from acknowledging my racism because that would put me in the category of “bad person.” For you to point out that something I said or did hurt, is to call me a bad person and raise all my defenses to protect my image as a good person. You are now the bad person for accusing me of being racist, and the whole conversation has shifted to your offensiveness and away from my original racially hurtful comment or action—hence the title “White Fragility.” Instead, given the potential repercussions of a black person offending a white person in this society (status loss, job loss, violence), we should view such feedback as a mark of trust, that I was viewed as a person strong enough to hear and learn.
Some time ago I read Jodi Picoult’s book Small Great Things. It has a similar theme of exposing racism in a progressive white who thinks she isn’t racist. Small Great Things is about a labor and delivery nurse accused of murdering a baby. The author uses multiple point-of-view characters to get at the deep emotions of her story. Two are opposite extremes: Ruth, a compassionate, college-educated, don’t-rock-the-boat black woman who has spent a lifetime fitting into mainstream society (catering to “white fragility” as DiAngelo would have it), and Turk, radical white supremacist father of the baby who died of complications following circumcision due to an undiagnosed genetic abnormality. (I’m not giving away anything here; you know quite well from the beginning that Ruth did not “do it.”) But the POV character I identified with most was, Kennedy, a liberal female, do-gooder public defender who thinks she’s not racist. Defending Ruth is an education for Kennedy, who has defended many African Americans in the past, but never one like Ruth who lets her see into the realities of life for someone of color. This book is about white privilege. It is about all the stuff that never crosses my mind, but must be taken into account by someone of color—things like being followed by store security to be sure you aren’t shop lifting or how your son is treated when he questions armed men in uniform barging into your home at 3 AM to cart you off to jail in your nightgown.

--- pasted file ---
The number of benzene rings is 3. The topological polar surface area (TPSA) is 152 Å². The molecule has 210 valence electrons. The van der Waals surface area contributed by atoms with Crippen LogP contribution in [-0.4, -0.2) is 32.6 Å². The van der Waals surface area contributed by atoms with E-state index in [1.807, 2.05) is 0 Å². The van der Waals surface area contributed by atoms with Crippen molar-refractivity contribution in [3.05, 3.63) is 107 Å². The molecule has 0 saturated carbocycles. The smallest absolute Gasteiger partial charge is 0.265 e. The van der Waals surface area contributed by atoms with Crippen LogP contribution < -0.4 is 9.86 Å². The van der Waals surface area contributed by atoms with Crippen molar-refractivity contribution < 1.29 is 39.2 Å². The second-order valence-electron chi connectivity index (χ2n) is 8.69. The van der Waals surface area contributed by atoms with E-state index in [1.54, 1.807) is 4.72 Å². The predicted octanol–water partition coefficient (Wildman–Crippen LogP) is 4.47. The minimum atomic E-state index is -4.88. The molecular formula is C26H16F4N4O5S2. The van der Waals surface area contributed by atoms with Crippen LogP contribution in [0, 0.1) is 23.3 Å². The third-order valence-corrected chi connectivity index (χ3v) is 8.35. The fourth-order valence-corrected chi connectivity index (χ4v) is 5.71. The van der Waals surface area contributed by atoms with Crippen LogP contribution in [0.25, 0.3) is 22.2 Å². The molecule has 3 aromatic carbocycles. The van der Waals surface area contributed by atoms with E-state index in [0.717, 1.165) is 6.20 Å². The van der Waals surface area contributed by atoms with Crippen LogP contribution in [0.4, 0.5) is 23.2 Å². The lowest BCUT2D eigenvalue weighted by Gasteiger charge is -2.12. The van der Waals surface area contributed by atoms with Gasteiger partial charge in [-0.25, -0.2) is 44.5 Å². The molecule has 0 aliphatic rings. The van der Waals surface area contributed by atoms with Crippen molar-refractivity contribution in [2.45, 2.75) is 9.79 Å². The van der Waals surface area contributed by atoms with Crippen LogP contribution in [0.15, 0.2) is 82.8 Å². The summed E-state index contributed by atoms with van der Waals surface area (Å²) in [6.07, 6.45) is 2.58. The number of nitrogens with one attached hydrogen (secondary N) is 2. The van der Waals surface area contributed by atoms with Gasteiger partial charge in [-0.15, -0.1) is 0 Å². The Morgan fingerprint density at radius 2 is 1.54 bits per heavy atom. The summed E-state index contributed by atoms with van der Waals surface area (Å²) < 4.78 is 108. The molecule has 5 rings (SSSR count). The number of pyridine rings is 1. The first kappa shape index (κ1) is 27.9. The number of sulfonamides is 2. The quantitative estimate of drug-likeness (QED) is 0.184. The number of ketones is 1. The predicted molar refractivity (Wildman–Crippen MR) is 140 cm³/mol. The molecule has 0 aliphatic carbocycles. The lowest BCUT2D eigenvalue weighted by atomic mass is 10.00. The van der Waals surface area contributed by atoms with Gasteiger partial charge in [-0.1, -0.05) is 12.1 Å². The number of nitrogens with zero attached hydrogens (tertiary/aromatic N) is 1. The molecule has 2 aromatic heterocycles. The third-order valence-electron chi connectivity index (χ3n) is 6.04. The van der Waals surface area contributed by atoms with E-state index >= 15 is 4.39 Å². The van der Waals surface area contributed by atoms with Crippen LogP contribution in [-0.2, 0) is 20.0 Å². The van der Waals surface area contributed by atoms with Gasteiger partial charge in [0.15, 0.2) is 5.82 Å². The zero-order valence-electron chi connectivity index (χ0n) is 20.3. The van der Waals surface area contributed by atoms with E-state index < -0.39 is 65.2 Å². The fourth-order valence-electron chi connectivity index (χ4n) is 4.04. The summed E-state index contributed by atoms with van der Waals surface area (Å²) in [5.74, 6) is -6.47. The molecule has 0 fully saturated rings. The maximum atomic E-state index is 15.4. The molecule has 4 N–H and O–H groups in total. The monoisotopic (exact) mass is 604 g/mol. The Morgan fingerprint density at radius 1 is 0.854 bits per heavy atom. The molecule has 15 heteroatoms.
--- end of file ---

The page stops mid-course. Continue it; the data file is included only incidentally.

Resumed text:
Taken together these two books are fictional and non-fictional descriptions of the same idea—racial disparity is still a major controlling factor in our society to which we white are mainly oblivious.
DiAngelo argues that regardless of my individual actions, I carry the actions of my group (Black or White) as baggage wherever I go--the assumption that a black teen in a hoodie is up to no good or that a white person who dresses as a black celeb for a costume party is mocking. Until we bring these things out into the open, we can’t deal with how they influence our attitudes and relationships. I can’t help thinking of the girl we called Hershey in junior high. I was an adult before I realized that was NOT the name on her birth certificate. Or consider the Confederate monuments in the South and their different meanings to different groups. Monuments glorify; memorials mourn. Where are the southern memorials to those who were enslaved or those who have been lynched in the last 175 years? I think of the different attitudes toward WWII in Germany and Japan. Germany is full of memorials and reminders “Never Again.” Not wanting to talk about the evils of the past, Japan swept the Rape of Nanking and the truth of Korean sex slaves under the rug, giving them barely a footnote in history books if not actually denying them. Today the Japanese have trouble understanding why other Asian countries are still so bitter about World War II after all these decades. Until we are willing to openly discuss our nation’s past and present mistakes and humbly listen to the pain, we cannot hope to heal the breach in our society.
I highly recommend both of these books. You won’t agree at every point. You will no doubt feel defensive at points, but I hope you will listen and learn.
LeAnne Hardy has lived in six countries on four continents. Her books come out of her cross-cultural experiences and her passion to use story to convey spiritual truths in a form that will permeate lives.
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